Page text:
Post Holocaust Memories
by Anna Rephun Fruchter
Jersey City, New Jersey, a bleak factory town. We moved
there in 1938 because that's where the parnossa was.
Hardly anyone would have chosen to live in this city for any
other reason. For six days a week, countless smoke-stacks
emitted black smoke, effectively hiding the blue sky. Most
of the residents were Polish and Italian immigrants. The
city abounded in bars and liquor stores.
Jews were a small faction of the population. And of this
small fraction, an infinitesimal number were Shabbos-
observant or gave their children a Jewish education. At that
time, less than 5% of all Jewish children nationwide in
America received a religious education. This in a free
country where the Bill of Rights grants each person, citizen
or not, the freedom to adhere to the tenets of his religion!
In dark, medieval Europe, during the Crusades, and in Spain
during the Inquisition, everywhere in the world, Jews
sacrificed their lives, often literally, to transmit to
their children their unique Torah heritage, love of learning
and the observance of our eternal laws.
When we first moved here, there was only a kosher bakery but
no kosher butcher or fish store. In order to buy what was
needed for Shabbos, every Thursday afternoon Mutti and I
would travel to the East Side. First we took the Greenville
bus to the Hudson Tubes, which took us to New York, then two
more trains to the East Side, and then the walk to Delancey
Street, all in all, a two hour trip.
Our very first trip is still etched in my memory. We entered
a busy fish store. A very large fish, still alive, lay on a
board; one third of it was gone and slices were being hacked
from it. At every cut, the fish thrashed and trembled.
"Evver min hachai!" I shouted, tears spurting from my
eyes. I ran out of the store and Mutti followed. Seeing my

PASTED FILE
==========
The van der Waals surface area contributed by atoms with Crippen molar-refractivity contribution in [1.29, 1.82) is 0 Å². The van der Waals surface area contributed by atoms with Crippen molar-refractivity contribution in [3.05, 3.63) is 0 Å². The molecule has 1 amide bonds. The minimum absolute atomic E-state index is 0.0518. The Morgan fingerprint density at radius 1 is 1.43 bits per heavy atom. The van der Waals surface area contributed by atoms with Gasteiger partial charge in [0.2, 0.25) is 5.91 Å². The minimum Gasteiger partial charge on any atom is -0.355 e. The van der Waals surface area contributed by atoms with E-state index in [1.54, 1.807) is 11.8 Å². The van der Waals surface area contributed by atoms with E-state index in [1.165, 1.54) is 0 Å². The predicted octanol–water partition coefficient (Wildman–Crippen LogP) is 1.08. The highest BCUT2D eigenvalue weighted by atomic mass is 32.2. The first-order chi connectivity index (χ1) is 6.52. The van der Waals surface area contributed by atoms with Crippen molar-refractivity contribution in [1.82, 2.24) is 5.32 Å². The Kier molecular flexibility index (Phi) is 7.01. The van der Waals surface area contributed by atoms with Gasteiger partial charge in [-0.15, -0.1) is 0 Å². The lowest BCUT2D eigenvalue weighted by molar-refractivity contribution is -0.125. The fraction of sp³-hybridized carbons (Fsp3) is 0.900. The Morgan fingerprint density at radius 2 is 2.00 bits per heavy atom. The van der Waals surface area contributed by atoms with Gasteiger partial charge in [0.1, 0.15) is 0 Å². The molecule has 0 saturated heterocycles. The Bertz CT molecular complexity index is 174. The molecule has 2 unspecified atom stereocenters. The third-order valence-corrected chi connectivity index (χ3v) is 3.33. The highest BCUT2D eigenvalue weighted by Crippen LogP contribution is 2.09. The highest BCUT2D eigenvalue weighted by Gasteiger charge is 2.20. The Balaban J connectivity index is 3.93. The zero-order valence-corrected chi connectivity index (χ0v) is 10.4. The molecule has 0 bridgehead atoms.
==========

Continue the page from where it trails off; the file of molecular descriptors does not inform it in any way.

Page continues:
anguish, she said softly, "It's only a fish, not an animal.
The distinguished elderly man who is the owner of the store
says that you are permitted to cut up the fish before it is
completely dead. This is not evver min hachai, Anni.
Do you wish to be his Rebbe?"
I realized that I had to go back and apologize, difficult as
it was. But it was weeks before I could eat fish or enter
that store again!
It was easy for my brothers to learn Yiddish in the yeshiva,
for me, somewhat hard. I started by reading the Morning
Journal. I discovered Yiddish literature by Sholom Aleichem
and Mendel Mocher Sforim, which would be frowned upon today,
of course, but I enjoyed the reading experience. I enrolled
in high school and after finishing it, I got a job in the
accounting department of the B. Manishewitz Company. But
this time, I was familiar with all the office machines from
the job I had had after school hours in a furniture store. I
realized that with so many applicants for the position, it
was not my expertise but the fact that Papa worked there and
spoke for me, that landed me the position. All in all, it
was a great chessed from Heaven, since there were
very few places that were closed on Shabbos and Yom Tov and
still paid decent salaries. Besides, the Manischewitzes
supported yeshivos and many charitable institutions and
helped many individuals. They also employed many deaf-mutes
at machines they could handle. Throughout my life, I was
never able to buy any matzos that were not Manishewitz,
remembering their many kindnesses to so many people. Within
the year, I was promoted to head bookkeeper with a salary